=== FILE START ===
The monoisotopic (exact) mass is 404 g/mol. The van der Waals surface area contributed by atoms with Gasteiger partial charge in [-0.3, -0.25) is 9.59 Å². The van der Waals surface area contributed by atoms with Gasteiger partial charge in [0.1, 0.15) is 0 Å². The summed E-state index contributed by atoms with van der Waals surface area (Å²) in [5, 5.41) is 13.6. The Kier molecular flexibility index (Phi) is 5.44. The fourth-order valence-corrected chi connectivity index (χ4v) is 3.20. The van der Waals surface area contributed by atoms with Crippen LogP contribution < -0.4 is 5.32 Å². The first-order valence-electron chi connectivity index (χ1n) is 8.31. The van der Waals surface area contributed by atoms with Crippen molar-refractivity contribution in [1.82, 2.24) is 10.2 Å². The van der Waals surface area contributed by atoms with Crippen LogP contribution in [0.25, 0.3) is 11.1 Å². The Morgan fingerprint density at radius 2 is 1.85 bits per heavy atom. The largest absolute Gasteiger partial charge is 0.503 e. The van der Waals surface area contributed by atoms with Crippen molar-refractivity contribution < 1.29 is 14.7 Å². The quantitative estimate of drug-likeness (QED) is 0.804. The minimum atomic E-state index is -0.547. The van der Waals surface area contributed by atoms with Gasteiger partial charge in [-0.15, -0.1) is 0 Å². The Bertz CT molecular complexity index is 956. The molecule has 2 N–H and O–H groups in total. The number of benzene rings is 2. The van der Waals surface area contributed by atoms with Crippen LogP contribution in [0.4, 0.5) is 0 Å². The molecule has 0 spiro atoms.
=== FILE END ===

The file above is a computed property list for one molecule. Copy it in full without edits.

The monoisotopic (exact) mass is 404 g/mol. The van der Waals surface area contributed by atoms with Gasteiger partial charge in [-0.3, -0.25) is 9.59 Å². The van der Waals surface area contributed by atoms with Gasteiger partial charge in [0.1, 0.15) is 0 Å². The summed E-state index contributed by atoms with van der Waals surface area (Å²) in [5, 5.41) is 13.6. The Kier molecular flexibility index (Phi) is 5.44. The fourth-order valence-corrected chi connectivity index (χ4v) is 3.20. The van der Waals surface area contributed by atoms with Crippen LogP contribution < -0.4 is 5.32 Å². The first-order valence-electron chi connectivity index (χ1n) is 8.31. The van der Waals surface area contributed by atoms with Crippen molar-refractivity contribution in [1.82, 2.24) is 10.2 Å². The van der Waals surface area contributed by atoms with Crippen LogP contribution in [0.25, 0.3) is 11.1 Å². The Morgan fingerprint density at radius 2 is 1.85 bits per heavy atom. The largest absolute Gasteiger partial charge is 0.503 e. The van der Waals surface area contributed by atoms with Crippen molar-refractivity contribution < 1.29 is 14.7 Å². The quantitative estimate of drug-likeness (QED) is 0.804. The minimum atomic E-state index is -0.547. The van der Waals surface area contributed by atoms with Gasteiger partial charge in [-0.15, -0.1) is 0 Å². The Bertz CT molecular complexity index is 956. The molecule has 2 N–H and O–H groups in total. The number of benzene rings is 2. The van der Waals surface area contributed by atoms with Crippen LogP contribution in [0.4, 0.5) is 0 Å². The molecule has 0 spiro atoms.